CHICAGO — Voters have bounced a sitting mayor for the first time in nearly four decades in Chicago.
Election night results showed Mayor Lori Lightfoot in third place, with about 16 percent of the vote. She conceded in a speech about 8:30 p.m. after failing to make it out of the crowded field of candidates to secure a spot in the April 4 runoff election.
Former Chicago Public School CEO Paul Vallas will head to the runoff, receiving 35 percent of the vote. He will face Cook County Commissioner Brandon Johnson, who got about 20 percent of the vote in preliminary returns.
By late Tuesday night, Lightfoot trailed Johnson by more than 17,000 votes.
Lightfoot’s historic loss marks the first time since Jane Byrne’s loss to Harold Washington in 1983 that the city has not elected a sitting mayor who ran for reelection.
RELATED: Vallas, Johnson Poised To Advance To Mayoral Runoff As Lightfoot Concedes Defeat
Lightfoot’s loss also marks the first time since 1989 that an incumbent mayor has lost an election. That year, Eugene Sawyer, who was picked to be mayor by the City Council after Washington’s death, lost in a special election to Richard M. Daley.
Daley went on to win reelection five times before declining to run for a seventh term in 2011.
In her concession speech, Lightfoot said she called Johnson and Vallas to congratulate them on advancing to the runoff.
“We were fierce competitors in these last few months, but I will be rooting and praying for our next mayor to deliver for this city in the years to come,” she said.
“Four years ago, I looked into the camera and spoke directly to young people of color, who look like me, and to every kid who looked like me when I grew up. And I’m going to do that tonight.
“Obviously, we didn’t win the election today, but I stand here with my head held high and a heart full of gratitude.
“I am grateful to the millions of Chicagoans who came together as we made tough decisions, saw the struggles of our frontline workers and beat back a deadly pandemic.”
Lightfoot touted her accomplishments, including investments in the South and West sides, affordable housing and special education.
“We took on the machine and entrenched forces that held back the city for far too long,” she said.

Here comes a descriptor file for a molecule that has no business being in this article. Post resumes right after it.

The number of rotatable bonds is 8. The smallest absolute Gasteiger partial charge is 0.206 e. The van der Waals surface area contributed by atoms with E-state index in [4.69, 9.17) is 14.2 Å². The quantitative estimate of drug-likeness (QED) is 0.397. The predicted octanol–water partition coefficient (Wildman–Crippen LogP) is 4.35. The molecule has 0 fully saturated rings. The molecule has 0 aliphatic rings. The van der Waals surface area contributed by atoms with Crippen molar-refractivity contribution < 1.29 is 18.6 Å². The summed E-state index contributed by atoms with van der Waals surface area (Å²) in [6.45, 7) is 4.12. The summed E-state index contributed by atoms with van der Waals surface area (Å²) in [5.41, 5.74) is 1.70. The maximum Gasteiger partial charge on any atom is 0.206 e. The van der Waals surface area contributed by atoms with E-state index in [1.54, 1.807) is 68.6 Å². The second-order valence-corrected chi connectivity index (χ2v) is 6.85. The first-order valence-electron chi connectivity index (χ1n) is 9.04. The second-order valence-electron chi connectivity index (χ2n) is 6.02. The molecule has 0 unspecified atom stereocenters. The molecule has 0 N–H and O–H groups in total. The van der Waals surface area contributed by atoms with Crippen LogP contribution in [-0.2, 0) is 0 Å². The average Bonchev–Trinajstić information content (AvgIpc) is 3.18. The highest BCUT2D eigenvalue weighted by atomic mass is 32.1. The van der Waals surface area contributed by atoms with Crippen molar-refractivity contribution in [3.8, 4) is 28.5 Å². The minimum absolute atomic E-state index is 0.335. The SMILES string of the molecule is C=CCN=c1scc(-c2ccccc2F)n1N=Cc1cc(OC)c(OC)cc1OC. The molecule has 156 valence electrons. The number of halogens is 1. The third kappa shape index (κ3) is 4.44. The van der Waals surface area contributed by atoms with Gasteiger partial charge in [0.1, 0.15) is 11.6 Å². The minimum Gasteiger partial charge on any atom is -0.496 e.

“Regardless of tonight’s outcome, we fought the right fight and put this city on a better path, no doubt about it.
“Now as we all know in life, in the end, you don’t always win every battle. But you never regret taking on the powerful and bringing in the light.
“It’s been the honor of my lifetime to be mayor. There’s more work to do.”
After emerging from a crowded field of 14 candidates in 2019, Lightfoot stormed to victory in a runoff, winning more than 70 percent of the vote against county board President Toni Preckwinkle.
Lightfoot’s 2019 victory represented a rare coalescence of voters in a city known for political tribalism, as she was able to capture majorities in all 50 wards en route to becoming the city’s first Black female mayor and first gay mayor.
Although the 2019 race included big names in Chicago politics — including Preckwinkle, former White House chief of staff and mayoral brother Bill Daley, and former City Clerk Susana Mendoza — Lightfoot was able to win running an outsider’s campaign, juxtaposing her experience leading the police accountability board with candidates whose campaigns were tainted by their ties to recently indicted Ald. Ed Burke.
But after Lightfoot’s historic victory in 2019, the former lawyer and prosecutor struggled to establish her own political power during her first term in office.
While the mayor’s allies touted her leadership during the COVID-19 pandemic, she faced attacks from all sides regarding rising crime in the city.
Vallas led the charge, promising to overhaul the Police Department and receiving the endorsement of the city’s largest police union. Johnson came at Lightfoot from the other direction, arguing that the city needed to focus its resources on violence prevention rather than hiring more cops, as she and other candidates promised.
Lightfoot’s opponents also attacked her as having a combative personality, framing the mayor as unnecessarily contentious with unions, alderpeople and other civic leaders. She faced a protracted teacher’s strike shortly after her election and grappled with the police union leadership throughout her term.
Many of Lightfoot’s 2019 supporters, including alderpeople, accused her of backing down from her progressive promises, such as supporting an elected school board.
Lightfoot argued she deserved a second term after leading the city through the pandemic. She said she was no more prickly than her white and male mayoral predecessors, and she touted recent reductions in crime after numbers peaked in 2021.
But Lightfoot suffered a few self-inflicted wounds, including revelations that her campaign attempted to solicit Chicago Public School students as volunteers in exchange for class credit. Lightfoot called the emails a “mistake” and apologized, but opponents jumped on them, hammering the mayor for prompting the kind of ethics violation she had promised to ferret out four years prior.
All eight mayoral candidates vowed to fire Lightfoot’s handpicked police superintendent, David Brown, while the mayor stood by her choice.
Voters ultimately sided with Lightfoot’s two most starkly-contrasted opponents.
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